Carolyn and Brownie have no children but enjoy their large close families. She told me that when she joined M&P, way before Jim Robinson arrived as bank manager, Lee Kite was a bookkeeper. After her retirement she joined Brownie at James Furniture. Now, you recall that Homer James died in 1986 and Derry James stepped in. Derry currently lives in Knoxville. About 1990, the Lichlyters bought out Derry's interest. I called Paul James on Wed. to clarify some kinships. Paul, who turns 93, on Feb. 1, said he became a silent partner with Homer and they soon had two stores in Newport in the late 1940s. Brownie was working at the Tannery and Paul asked him to join them in the furniture business. Paul also comes from a large family, 10 children of which he, Oscar, Jimmy, and Joyce Cox survive.
With the store closed, Brownie and Carolyn will now be able to do more things they want to do. Some of Brownie's time goes to seeing that his black angus cattle are taken care of. The Lichlyters are pleased to have worked with so many employees and already miss their customers.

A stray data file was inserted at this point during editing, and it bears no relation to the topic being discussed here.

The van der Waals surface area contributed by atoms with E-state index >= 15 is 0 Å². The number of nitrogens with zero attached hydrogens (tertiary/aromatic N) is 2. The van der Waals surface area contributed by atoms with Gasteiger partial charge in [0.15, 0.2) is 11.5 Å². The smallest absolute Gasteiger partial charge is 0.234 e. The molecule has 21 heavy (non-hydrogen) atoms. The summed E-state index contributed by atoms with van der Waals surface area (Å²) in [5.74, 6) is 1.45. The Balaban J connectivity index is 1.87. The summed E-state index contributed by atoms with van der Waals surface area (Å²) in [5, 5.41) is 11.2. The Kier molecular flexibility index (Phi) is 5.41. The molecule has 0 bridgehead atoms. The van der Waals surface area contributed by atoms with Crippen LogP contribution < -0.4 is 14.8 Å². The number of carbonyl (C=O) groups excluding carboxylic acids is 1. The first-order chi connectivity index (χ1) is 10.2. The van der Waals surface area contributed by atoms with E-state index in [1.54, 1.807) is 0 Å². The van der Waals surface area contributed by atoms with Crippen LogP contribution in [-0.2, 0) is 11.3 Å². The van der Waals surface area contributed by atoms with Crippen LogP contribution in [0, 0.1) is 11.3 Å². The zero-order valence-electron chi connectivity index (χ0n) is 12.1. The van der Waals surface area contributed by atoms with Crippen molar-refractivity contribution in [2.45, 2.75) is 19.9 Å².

- [S112] Census, 1940.
Name: Carolyn Ball
Titles & Terms:
Event Year: 1940
Event Place: Civil District 5, Jefferson, Tennessee, United States
Marital Status: Single
Race (Standardized): White
Relationship to Head of Household (Original):
Relationship to Head of Household (Standardized): Daughter
Estimated Birth Year: 1932
Residence in 1935: Same Place
Enumeration District Number: 45-10
Family Number: 65
Sheet Number and Letter: 4B
Line Number: 78
NARA Publication Number: T627
NARA Roll Number: 3908
Digital Folder Number: 005461350
Image Number: 00299
Household Gender Age Birthplace
Head James Ball M 36 Tennessee
Wife Bonnie Ball F 36 Tennessee
Son Edward Ball M 11 Tennessee
Daughter Carolyn Ball F 8 Tennessee
Son James Ball M 5 Tennessee
Daughter Martha Ball F 2 Tennessee
- [S58] Marriage Certificate.
Name: James Ball
Titles and Terms:
Event Type: Marriage
Event Date: 28 Aug 1926
Event Place: Greene, Tennessee, United States
Birth Year (Estimated):
Father's Titles and Terms:
Mother's Titles and Terms:
Spouse's Name: Bonnie Kate Rainwater
Spouse's Titles and Terms:
Spouse's Birth Year (Estimated):
Spouse's Father's Name:
Spouse's Father's Titles and Terms:
Spouse's Mother's Name:
Spouse's Mother's Titles and Terms:
Reference ID: 129
GS Film number: 1012445
Digital Folder Number: 004486578
Image Number: 00557
- [S58] Marriage Certificate.
Groom's Name Bride's First Name Bride's Maiden Name County Date of Marriage File #
LICHLYTER JAMES C CAROLYN B [NOT GIVEN] COCKE 08-06-1983 32507